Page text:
[Cake] Cake in mac80211

Bjørn Ivar Teigen bjorn at domos.no
Wed Feb 5 06:53:14 EST 2020

Thanks for the feedback!

Some comments and questions added inline.

On Tue, 4 Feb 2020 at 18:07, Dave Taht <dave.taht at gmail.com> wrote:

> On Tue, Feb 4, 2020 at 7:25 AM Jonathan Morton <chromatix99 at gmail.com>
> wrote:
> >
> > > On 4 Feb, 2020, at 5:20 pm, Bjørn Ivar Teigen <bjorn at domos.no> wrote:
> > >
> > > Are there any plans, work or just comments on the idea of implementing
> cake in mac80211 as was done with fq_codel?
> >
> > To consider doing that, there'd have to be a concrete benefit to doing
> so.
> Research is research! :) Everything is worth trying! There's got to be
> some better ideas out there, and we have a long list of things we
> could have done to keep improving wifi had funding not run out.
> We barely scratched the surface of this list.
> https://docs.google.com/document/d/1Se36svYE1Uzpppe1HWnEyat_sAGghB3kE285LElJBW4/edit
> > Most of Cake's most useful features, beyond what fq_codel already
> supports, are actually implied or even done better by the WiFi environment
> and the mac80211 layer adaptation (particularly airtime fairness).
> In my opinion(s)
> A) I think ack-filtering will help somewhat on 802.11n, but it's not
> worth the added cpu cost on an AP and I'd prefer hosts reduce their
> ack load in the tcp stack (IMHO, others may differ, it's worth trying)
> B) The underlying wifi scheduler essentially does per host fq better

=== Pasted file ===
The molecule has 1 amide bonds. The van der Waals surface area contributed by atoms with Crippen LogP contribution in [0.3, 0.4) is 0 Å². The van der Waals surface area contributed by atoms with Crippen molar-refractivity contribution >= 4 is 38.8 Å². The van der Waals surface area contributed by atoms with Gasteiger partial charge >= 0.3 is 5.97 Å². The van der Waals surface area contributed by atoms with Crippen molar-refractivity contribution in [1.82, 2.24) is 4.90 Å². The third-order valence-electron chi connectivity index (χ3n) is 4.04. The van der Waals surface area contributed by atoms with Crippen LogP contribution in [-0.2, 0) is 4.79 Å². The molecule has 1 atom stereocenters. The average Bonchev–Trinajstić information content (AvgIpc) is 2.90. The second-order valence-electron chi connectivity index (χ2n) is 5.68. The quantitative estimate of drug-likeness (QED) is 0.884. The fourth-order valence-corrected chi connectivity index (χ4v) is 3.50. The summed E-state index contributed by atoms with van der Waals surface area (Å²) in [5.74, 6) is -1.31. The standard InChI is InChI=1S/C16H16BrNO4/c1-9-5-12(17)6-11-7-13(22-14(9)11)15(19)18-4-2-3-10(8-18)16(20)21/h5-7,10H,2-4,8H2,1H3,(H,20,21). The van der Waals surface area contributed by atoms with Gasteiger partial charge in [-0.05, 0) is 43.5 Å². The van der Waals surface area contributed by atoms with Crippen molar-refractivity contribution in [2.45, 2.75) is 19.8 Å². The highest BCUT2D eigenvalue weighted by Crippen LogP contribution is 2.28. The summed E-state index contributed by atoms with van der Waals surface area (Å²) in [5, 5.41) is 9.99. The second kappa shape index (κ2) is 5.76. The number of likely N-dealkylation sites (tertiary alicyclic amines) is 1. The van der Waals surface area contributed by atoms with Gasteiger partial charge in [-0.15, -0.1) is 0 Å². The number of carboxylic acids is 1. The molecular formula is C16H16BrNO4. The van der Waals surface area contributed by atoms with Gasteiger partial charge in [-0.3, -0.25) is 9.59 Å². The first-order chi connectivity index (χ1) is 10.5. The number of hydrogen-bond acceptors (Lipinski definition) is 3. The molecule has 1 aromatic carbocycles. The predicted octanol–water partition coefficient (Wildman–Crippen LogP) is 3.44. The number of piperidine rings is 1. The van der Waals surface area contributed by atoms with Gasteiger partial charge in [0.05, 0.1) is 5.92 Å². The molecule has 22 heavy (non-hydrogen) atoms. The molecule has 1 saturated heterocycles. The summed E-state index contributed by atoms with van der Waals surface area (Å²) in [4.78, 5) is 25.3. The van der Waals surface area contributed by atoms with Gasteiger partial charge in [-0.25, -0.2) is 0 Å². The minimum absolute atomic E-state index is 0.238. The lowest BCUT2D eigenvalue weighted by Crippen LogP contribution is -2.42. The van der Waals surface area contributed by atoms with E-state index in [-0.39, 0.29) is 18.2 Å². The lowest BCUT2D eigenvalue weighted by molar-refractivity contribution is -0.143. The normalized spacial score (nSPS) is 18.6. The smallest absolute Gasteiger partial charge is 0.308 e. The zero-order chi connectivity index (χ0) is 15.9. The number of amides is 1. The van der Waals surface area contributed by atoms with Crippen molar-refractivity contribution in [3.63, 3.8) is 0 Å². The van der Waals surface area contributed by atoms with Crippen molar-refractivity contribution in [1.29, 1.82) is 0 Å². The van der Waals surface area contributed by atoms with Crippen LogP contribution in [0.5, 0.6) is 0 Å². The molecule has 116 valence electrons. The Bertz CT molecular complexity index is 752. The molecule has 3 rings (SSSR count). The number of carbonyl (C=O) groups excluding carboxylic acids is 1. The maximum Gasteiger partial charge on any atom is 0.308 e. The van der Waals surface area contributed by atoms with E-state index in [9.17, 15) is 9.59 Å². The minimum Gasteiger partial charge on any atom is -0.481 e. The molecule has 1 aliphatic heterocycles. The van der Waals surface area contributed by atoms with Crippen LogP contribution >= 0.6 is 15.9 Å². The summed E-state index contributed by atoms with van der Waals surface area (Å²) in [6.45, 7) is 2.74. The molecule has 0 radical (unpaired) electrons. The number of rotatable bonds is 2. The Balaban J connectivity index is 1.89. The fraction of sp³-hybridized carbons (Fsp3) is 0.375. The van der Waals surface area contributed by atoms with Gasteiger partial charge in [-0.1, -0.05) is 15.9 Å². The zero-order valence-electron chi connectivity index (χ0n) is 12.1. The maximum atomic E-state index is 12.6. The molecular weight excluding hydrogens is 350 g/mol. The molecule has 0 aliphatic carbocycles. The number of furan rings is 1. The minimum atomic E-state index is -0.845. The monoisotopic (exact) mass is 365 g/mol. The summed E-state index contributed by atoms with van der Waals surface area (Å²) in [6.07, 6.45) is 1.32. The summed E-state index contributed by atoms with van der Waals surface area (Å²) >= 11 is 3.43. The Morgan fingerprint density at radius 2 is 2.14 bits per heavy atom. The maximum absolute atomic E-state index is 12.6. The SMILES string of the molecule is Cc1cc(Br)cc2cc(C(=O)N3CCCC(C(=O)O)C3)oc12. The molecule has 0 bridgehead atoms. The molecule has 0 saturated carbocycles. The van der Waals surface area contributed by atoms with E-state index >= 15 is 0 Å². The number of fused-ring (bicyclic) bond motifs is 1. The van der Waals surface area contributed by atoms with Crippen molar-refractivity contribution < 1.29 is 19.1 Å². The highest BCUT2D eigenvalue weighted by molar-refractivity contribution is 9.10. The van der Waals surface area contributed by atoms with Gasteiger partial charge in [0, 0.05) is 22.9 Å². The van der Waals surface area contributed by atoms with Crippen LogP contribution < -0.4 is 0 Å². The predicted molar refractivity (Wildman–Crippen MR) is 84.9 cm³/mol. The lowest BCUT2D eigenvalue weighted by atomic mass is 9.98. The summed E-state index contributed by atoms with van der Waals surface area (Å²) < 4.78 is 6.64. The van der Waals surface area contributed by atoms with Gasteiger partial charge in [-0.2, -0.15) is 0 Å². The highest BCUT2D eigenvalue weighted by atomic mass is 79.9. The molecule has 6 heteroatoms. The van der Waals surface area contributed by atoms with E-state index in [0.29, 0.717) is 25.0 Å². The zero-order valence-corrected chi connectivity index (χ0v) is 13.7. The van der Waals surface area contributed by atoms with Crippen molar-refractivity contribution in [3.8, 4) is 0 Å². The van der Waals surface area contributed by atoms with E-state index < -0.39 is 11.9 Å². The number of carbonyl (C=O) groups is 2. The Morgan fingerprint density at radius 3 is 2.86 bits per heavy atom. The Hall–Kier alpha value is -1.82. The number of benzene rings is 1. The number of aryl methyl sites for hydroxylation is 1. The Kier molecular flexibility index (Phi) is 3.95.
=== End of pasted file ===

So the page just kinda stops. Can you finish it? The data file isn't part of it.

> than cake can (because it's layer 2 vs layer 3), as per jonathan's
> comment above

C) Instead of using a 8 way set associative hash and 1024 queues,
> fq_codel for wifi uses 4096 with a disambiguation pointer for
> collisions. Seems good enough.

Didn't catch that before. Are the extra queues there because of the
different access categories on Wi-Fi? Seems like that would mean most of
them are not in use considering how little traffic is marked with DSCP.

D) "cobalt" is proving out better in several respects than pure codel,
> and folding in some of that makes sense, except I don't know which
> things are the most valuable considering wifi's other problems

Reading paper now. Thanks for the pointer.

> E) I'd like to dynamically increase the quantum size as a function of
> load or number of flows.

> I'd really like benchmarks of the proprietary versions coming out.
> Qualcomm has their own fq_codelish thing baked into their firmware
> now... I have no idea what broadcom is doing... fq-pie?

I've started looking at benchmarking proprietary drivers with emphasis on
queueing performance. If you have any tips, or if you would like to
co-author a paper (I'm working on a PhD), I am very interested.

> The librerouter is now available. I'd like to try that.
> Recently I benchmarked red rock cafe in mountain view, which had the
> best bufferbloat and rrul score of any cybercafe I'd ever tried - they
> have a mojo networks AP, which arista bought a while back. It was
> lovely.... I have no idea what they do,
> but whatever it was it was *good*. I'm really happy see bufferbloat
> getting fixes everywhere, but really need to add quic to the benchmark
> suite somehow in order to feel better about people not rewriring tcp
> headers to do what they want.
> more importantly:
> Would really like to get cracking on a wifi 6 version. So far, all the